Depending on your brand, you can stick solely with including pictures in your tweets, or consider livening things up with the gif feature on Twitter.

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Gif example
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Tweets with attached media tend to get more engagement than standalone tweets. The ideal size for a Twitter image is at least 440 x 220 pixels, and if you go larger be sure to keep the two-to-one scale. If you use different dimensions, your image will be cut off and the impact of your image will be lessened.

How often to tweet

When it comes to Twitter marketing, writing matters. But, even if you’re writing the best tweets with the most hilarious gifs, a number of your followers will still miss a good number of your tweets just because Twitter moves so quickly. To combat this, you should be tweeting throughout the day. This way, you have fresh content up no matter what time your followers start scrolling through their feed.

Tweeting at least every two hours will keep your profile active and compensate for the fact that most people don’t catch up on every single tweet that they missed since they last logged on. Make note that posting every two hours on any other social media site would be considered spammy by most. However, because Twitter moves as quickly as it does, you should be safe.

Automating Twitter

Your head might be spinning—tweeting every few hours is intense, especially with a busy schedule. But there’s no reason you should be live tweeting. Instead, automate your Twitter account and save a ton of time. Automation is a great way to ease your workload and make your life leaps and bounds easier.

Every week, consider adding about 20 new tweets into your automator to promote new content and features and keep your feed fresh and updated. This only takes ten or fifteen minutes out of the workweek and saves you from being “always on.”

One thing to keep in mind is that automation shouldn’t be your entire Twitter game plan: Automate 90% of your content, but be sure to live tweet when it’s relevant, too. Your followers want to see a real life person behind the Twitter account, and live tweets help keep your account genuine.

How to leverage Twitter

Twitter chats

You might notice that some of the big names in your niche hosting Twitter chats. Twitter chats are guided conversations led by one person or brand for their followers to participate in. They use a branded hashtag and usually ask questions surrounding a certain theme.

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Twitter chat example

You don’t need a large following or a ton of know how to host a chat on Twitter. You just need to plan and promote in advance. Twitter chats strengthen you community and help you gain followers. As the people participating in your chat use your hashtag, people are likely to check your account out and hopefully follow.

The prep is the hardest part of Twitter chats: You’ll need to establish a hashtag, a theme, and craft questions. When it comes to coming up with questions remember that you need to be concise to fit in the character limit.

Take a page from Melyssa Griffin’s book and create graphics for your pictures, instead. It creates a bit more work for you, but it looks super legit.

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Prepare to be busy during your chat—your notifications will be blowing up and things will be moving super quickly. To make your life easier, schedule the chat questions to go out automatically so that you can be in the moment and interacting with the participants in real time.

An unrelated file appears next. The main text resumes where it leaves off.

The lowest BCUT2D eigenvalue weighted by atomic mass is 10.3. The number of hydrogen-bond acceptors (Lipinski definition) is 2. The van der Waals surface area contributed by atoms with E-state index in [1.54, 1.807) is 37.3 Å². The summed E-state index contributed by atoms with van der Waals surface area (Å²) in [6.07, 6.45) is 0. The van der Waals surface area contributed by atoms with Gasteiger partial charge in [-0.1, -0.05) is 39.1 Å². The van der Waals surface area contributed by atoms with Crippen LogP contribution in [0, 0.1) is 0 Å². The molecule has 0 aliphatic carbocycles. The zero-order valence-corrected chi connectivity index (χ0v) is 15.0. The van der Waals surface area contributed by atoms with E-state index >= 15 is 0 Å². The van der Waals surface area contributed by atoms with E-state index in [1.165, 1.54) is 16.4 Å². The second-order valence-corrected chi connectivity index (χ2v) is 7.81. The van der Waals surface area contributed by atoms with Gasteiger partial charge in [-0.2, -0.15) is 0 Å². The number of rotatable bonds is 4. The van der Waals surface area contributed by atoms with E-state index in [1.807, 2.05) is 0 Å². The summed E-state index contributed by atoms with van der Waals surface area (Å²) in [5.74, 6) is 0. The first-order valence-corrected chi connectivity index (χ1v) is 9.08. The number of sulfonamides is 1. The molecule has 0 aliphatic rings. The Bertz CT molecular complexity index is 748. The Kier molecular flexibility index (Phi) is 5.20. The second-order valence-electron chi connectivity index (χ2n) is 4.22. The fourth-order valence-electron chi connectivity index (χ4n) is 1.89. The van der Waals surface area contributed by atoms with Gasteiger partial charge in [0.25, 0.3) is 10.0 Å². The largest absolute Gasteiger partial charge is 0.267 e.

Promoting your course

Twitter is a fantastic community generator and is great for engaging with your audience. But it’s also a great way to market your course. One promotion method is to schedule promo tweets throughout the day—but you probably already knew that one.

When it comes to finding your targeted audience, the advanced search is your secret weapon. You can use it to pinpoint users who would love what you’re teaching by typing in your course topic and selecting the question option. There are a ton of other fields that you can fill out, too, but in my experience they aren’t necessary.

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Search example

The advanced search will bring up a ton of tweets that meet your criteria and usually about a third of them will be relevant users who might be interested in buying your course. We recommend following those users and answering their question while mentioning that you teach a course on that topic.

Sending out general tweets is another way to promote your course and it allows you to cast a wider net, but as we mentioned before Twitter moves super quickly so a large percentage of your followers may miss it. To combat that, you can use a ‘pinned tweet’ on your profile. This will be the first tweet that anyone sees when they check you out on Twitter.

Influencer marketing

When it comes to promoting your course, you don’t have to do all of the work yourself. Influencer marketing is a great way to get the word out to as large of an audience as possible.

With influencer Twitter marketing, you’re going to connect with influencers in your space and have them promote your course for you. There are a few ways that you can go about this:

  • Be consistent: Growth will likely happen organically. If you’re already producing good content, a few of your followers are going to promote you because they enjoy your content.
  • Ask: If you have friends in your space ask them to promote your course for you. Chances are a few of them will be more than happy to help.
  • Bring on affiliates: The most surefire way to get people to promote your course is to incentivize them. Offer them a percentage of each sale and they will be more likely to promote your course.

You can find influencers in your sphere with the advanced search feature linked above.

Now that you know how to use Twitter to your marketing advantages, you can take the next step to drive your course sales and focus in on growing your audience.



Author: Morgan Timm, Morgan Timm is a content marketer with a background in blogging and social media. She runs Mostly Morgan, a life and style blog that reaches an audience of 40,000 people monthly.